A committee looking at how at the UK could meet its 2050 net zero climate change target has recommended a cut in consumption of beef, lamb and dairy products.
But, despite some of the headlines it has generated, the Committee on Climate Change’s (CCC) report focusing specifically on land use and climate has some encouraging conclusions and recommendations for the UK farming sector.
The headline recommendation calls for a reduction in the consumption of the most carbon-intensive foods, ie beef, lamb and dairy, by at least 20% per person, alongside a reduction in food waste by the same amount. The report says this would save 7 MtCO2e of on-farm emissions by 2050.
“These measures imply a shift towards current healthy eating guidelines and can drive sufficient release of land to support the necessary changes in tree planting and bioenergy crops. Alongside expected population growth, they imply around a 10% reduction in cattle and sheep numbers by 2050 compared with 2017 levels. This compares with a reduction of around 20% in the past two decades,” the report says.
As far as pig production, the report notes that meat from non-ruminant sources, including pigs and poultry, are generally more greenhouse-gas (GHG) intensive than plant-based proteins, but less so than most methods of ruminant meat production, particularly beef from dedicated beef herds.
The report also stresses that the ingredients that go into animal feed must also be taken into account when analysing food’s contribution to climate change.
Other recommendations and conclusions include:
- Low-carbon farming practices such as controlled release fertilisers, improving livestock health and slurry acidification can reduce greenhouse gas (GHG) emissions from soils, livestock and manure management by 10 MtCO2e by 2050.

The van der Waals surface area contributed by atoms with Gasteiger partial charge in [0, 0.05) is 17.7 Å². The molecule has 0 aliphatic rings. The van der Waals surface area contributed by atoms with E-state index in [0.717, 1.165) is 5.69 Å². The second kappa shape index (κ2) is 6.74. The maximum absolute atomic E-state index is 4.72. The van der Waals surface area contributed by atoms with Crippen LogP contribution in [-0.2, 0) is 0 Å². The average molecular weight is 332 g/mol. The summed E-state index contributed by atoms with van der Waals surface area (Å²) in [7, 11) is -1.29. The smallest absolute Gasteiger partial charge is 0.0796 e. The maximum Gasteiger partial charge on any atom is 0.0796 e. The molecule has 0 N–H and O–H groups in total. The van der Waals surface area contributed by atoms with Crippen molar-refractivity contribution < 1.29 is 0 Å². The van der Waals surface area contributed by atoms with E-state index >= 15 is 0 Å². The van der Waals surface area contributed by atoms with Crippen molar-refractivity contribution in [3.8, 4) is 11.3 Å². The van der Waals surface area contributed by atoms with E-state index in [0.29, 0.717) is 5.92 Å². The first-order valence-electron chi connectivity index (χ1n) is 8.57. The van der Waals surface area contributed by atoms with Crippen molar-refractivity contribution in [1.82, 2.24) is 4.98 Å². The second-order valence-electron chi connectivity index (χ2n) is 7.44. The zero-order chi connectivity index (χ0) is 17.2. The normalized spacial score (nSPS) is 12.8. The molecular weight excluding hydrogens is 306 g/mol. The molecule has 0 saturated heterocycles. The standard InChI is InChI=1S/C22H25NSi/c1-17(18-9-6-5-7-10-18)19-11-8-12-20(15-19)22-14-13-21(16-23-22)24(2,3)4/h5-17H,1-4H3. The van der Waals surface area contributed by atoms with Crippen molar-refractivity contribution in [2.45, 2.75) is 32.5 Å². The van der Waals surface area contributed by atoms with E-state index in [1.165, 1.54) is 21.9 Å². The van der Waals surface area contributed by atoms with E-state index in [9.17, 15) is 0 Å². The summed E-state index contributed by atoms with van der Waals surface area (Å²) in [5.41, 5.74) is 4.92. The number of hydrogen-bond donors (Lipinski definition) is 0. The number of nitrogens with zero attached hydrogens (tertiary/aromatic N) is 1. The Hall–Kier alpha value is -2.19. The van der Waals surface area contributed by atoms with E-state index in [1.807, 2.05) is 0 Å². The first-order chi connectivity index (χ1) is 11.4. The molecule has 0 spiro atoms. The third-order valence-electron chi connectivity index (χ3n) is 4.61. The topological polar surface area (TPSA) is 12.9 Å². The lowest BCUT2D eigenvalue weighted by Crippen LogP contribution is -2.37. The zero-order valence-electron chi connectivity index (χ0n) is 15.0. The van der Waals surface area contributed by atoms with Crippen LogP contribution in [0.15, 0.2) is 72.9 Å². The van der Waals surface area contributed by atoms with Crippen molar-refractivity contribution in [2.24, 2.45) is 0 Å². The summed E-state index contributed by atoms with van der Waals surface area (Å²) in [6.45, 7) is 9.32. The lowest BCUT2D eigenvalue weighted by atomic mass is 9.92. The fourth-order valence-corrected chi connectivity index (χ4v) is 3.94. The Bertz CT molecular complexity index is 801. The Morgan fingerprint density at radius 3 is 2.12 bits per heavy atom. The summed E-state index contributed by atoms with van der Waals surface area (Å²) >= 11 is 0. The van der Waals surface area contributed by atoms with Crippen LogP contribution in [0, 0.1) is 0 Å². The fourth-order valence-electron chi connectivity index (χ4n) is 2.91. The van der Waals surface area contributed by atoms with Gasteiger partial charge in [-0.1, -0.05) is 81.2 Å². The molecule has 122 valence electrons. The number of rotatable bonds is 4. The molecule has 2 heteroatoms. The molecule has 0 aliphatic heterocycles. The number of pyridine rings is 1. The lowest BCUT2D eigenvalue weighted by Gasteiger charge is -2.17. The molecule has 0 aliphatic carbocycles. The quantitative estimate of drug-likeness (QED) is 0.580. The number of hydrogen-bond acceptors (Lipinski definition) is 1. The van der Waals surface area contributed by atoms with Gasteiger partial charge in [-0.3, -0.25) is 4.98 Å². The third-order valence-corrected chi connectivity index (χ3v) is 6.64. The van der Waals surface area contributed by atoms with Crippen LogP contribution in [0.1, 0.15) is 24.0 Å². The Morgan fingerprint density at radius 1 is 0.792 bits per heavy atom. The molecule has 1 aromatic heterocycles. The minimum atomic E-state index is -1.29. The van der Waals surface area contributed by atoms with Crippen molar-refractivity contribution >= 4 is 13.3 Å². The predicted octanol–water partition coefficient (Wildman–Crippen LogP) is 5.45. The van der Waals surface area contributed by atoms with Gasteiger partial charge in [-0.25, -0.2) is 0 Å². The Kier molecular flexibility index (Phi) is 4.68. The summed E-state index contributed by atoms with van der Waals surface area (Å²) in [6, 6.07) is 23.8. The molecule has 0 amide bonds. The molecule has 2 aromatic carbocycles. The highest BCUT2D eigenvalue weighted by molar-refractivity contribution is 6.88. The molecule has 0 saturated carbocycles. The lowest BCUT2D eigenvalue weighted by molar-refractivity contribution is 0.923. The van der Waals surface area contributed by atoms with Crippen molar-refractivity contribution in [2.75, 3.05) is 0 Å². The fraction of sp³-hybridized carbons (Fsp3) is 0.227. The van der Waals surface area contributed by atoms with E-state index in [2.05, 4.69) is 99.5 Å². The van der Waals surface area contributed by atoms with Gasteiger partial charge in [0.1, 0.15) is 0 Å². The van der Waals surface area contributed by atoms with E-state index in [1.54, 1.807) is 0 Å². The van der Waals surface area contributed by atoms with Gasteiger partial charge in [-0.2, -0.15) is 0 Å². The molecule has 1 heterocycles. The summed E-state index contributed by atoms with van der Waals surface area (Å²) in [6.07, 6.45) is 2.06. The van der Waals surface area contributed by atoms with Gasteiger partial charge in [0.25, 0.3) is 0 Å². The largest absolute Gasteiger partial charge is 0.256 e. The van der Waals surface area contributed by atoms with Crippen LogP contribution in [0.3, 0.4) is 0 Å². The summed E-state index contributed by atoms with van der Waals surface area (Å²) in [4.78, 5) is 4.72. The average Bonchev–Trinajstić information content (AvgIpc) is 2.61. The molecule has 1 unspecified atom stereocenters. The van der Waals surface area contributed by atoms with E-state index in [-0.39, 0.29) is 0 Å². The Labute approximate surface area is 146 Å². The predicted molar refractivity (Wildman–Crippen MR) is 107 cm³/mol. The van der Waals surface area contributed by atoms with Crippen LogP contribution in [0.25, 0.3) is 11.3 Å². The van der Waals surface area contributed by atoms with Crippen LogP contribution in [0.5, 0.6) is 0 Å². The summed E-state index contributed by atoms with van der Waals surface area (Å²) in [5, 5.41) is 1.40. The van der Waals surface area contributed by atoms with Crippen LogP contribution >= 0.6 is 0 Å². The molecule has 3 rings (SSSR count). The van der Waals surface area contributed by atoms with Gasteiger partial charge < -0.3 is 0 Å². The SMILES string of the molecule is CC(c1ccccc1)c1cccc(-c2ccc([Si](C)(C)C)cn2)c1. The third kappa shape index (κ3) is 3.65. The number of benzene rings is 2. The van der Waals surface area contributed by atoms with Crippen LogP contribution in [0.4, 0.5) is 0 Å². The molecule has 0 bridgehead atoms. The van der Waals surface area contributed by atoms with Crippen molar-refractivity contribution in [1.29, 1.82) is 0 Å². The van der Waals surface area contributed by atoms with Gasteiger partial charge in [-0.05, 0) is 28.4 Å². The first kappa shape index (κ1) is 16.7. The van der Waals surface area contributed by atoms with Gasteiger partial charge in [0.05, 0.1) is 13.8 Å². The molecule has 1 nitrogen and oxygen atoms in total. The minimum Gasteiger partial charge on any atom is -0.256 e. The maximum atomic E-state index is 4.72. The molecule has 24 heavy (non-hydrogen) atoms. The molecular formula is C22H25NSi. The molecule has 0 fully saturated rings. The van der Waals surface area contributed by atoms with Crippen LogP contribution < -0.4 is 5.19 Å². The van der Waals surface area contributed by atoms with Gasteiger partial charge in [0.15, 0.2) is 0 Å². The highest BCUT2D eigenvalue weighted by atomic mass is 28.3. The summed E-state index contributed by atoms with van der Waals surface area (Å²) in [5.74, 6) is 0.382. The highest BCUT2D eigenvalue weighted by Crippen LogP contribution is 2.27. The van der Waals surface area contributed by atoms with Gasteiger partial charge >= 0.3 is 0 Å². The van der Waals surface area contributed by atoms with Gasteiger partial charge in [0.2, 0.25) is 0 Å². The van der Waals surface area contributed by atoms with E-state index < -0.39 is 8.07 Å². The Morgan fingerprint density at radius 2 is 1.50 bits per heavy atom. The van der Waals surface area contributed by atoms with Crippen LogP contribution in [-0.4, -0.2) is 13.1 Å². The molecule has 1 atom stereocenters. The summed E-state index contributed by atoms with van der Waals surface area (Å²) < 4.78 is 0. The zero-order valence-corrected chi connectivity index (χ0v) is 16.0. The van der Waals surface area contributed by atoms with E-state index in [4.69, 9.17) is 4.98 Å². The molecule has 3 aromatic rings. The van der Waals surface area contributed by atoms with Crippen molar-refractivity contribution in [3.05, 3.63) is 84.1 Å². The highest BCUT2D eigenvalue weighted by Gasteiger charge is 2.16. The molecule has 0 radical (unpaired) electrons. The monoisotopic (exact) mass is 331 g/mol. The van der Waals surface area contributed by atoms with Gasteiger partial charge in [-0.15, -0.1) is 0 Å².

- Extend existing regulation to reduce on-farm emissions (eg Nitrogen Vulnerable Zones) and use new legislation to regulate additional sources of emissions not currently regulated.
- Public funding should be used to incentivise the take-up of low-carbon farming practices, eg precision farming where they go beyond requirements of new regulation and where they imply costs to farmers.
- Delivering emissions reduction should not be at the expense of increasing food imports that risk ‘carbon leakage’. UK trade policy must protect risks of carbon leakage from trade in agricultural products and avoid undermining the required changes in UK land management.
- Increasing UK forestry cover from 13% to at least 17% by 2050 by planting around 30,000 hectares or more of broadleaf and conifer woodland each year.
- Expanding the growing of energy crops by around 23,000 hectares each year.
NFU president Minette Batters also pointed out that the report acknowledged that ‘British farming produces some of the most sustainable food in the world, highlighting that emissions from UK beef is half that of the global average’.
“The report also emphasises that we can’t risk importing food with a higher carbon footprint than food which has been produced in the UK,” she said. “A comprehensive approach across the whole UK economy is needed, and when it comes to farming we need to focus on the whole agricultural system.”
CLA president Mark Bridgeman CLA said: “Overall, we welcome the findings in this report. We are particularly pleased to see that, following the last report, the Committee have significantly lowered their calls for a reduction of cattle and sheep numbers from 46% to 10%.
“The livestock sector has a big role to play in tackling climate change, but it is important this role is proportionate to its actual impact on global temperatures.”